San Roque dam halts power production, farmlands

By July 18, 2021Business


THE San Roque Power Corporation (SRPC) ceased its power production completely starting Saturday, July 17.

This was confirmed by Engr. Cipriano Yabut, chief of the Agno-Sinocalan and San Fabian River Irrigation System (RIS) under the National Irrigation Administration (NIA), through a phone call on Friday afternoon, June 16, when the dam already reached 225.6 meters above sea level (masl).  The dam’s normal high-water level 280 masl.

He said the SRPC’s suspension will remain indefinite until the dam’s water returns to sufficient level.

The dam may resume its operations once the water level goes up to 226 masl, but the SRPC will likely wait until the water level reaches satisfactory levels to enable it to operate eight hours a day.

“Kahit umulan po nang malakas, at malampasan na yung 226 [water level], iipunin muna ng dam ang tubig para tuluy-tuloy ang operation nito”, said Yabut.

Normally, the San Roque Dam produces 115 MW of power over eight hours of operation.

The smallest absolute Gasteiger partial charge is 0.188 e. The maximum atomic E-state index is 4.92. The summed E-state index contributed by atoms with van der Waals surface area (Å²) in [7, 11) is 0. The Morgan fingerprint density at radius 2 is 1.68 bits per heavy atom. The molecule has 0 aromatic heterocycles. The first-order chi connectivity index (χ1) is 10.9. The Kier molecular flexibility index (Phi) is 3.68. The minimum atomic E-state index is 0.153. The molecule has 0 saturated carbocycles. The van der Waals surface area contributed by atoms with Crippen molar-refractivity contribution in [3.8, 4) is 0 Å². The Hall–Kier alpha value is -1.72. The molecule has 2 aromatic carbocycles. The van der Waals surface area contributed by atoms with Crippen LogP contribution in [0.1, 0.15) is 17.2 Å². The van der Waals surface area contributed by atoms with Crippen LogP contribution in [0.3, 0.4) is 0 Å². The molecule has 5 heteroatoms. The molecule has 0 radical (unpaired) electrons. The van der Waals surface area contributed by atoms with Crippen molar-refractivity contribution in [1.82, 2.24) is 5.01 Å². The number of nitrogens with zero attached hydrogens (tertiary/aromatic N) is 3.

The SRPC’s pause in operations will seriously impact on the 32,000 hectares of farmlands in 14 towns and cities in Pangasinan, because NIA’s water supply for irrigation will also be cut off.

The dam’s closure, according to Yabut, is necessary, because the turbines will be damaged if the level of water is low.

NIA has contacted local government units and farmers and explained the situation.

The San Roque Dam also irrigates 32,500 hectares of farm lands spread across the towns of San Manuel, Asingan, Villasis, Laoac, Binalonan, Manaoag, Sta. Barbara, Malasiqui, Mapandan, Natividad, San Nicolas, San Quintin, and Sta. Maria, plus the City of Urdaneta.

Presently, only 15,000 hectares have been occupied, while the remaining are under preparation for the next cropping season.

The San Roque Dam receives its supply of water upstream, from the waters also released by the Binga and Ambuklao Dams.

Meanwhile, Assistant Provincial Agriculturist Nestor Batalla, said the provincial government has given water pumps to several farmers and farmer groups in the province, which would help once the water supply from the dam is cut off.

Batalla also recommended farmers in the meantime to plant crops which require less water. (Eva Visperas/Ahikam Pasion)

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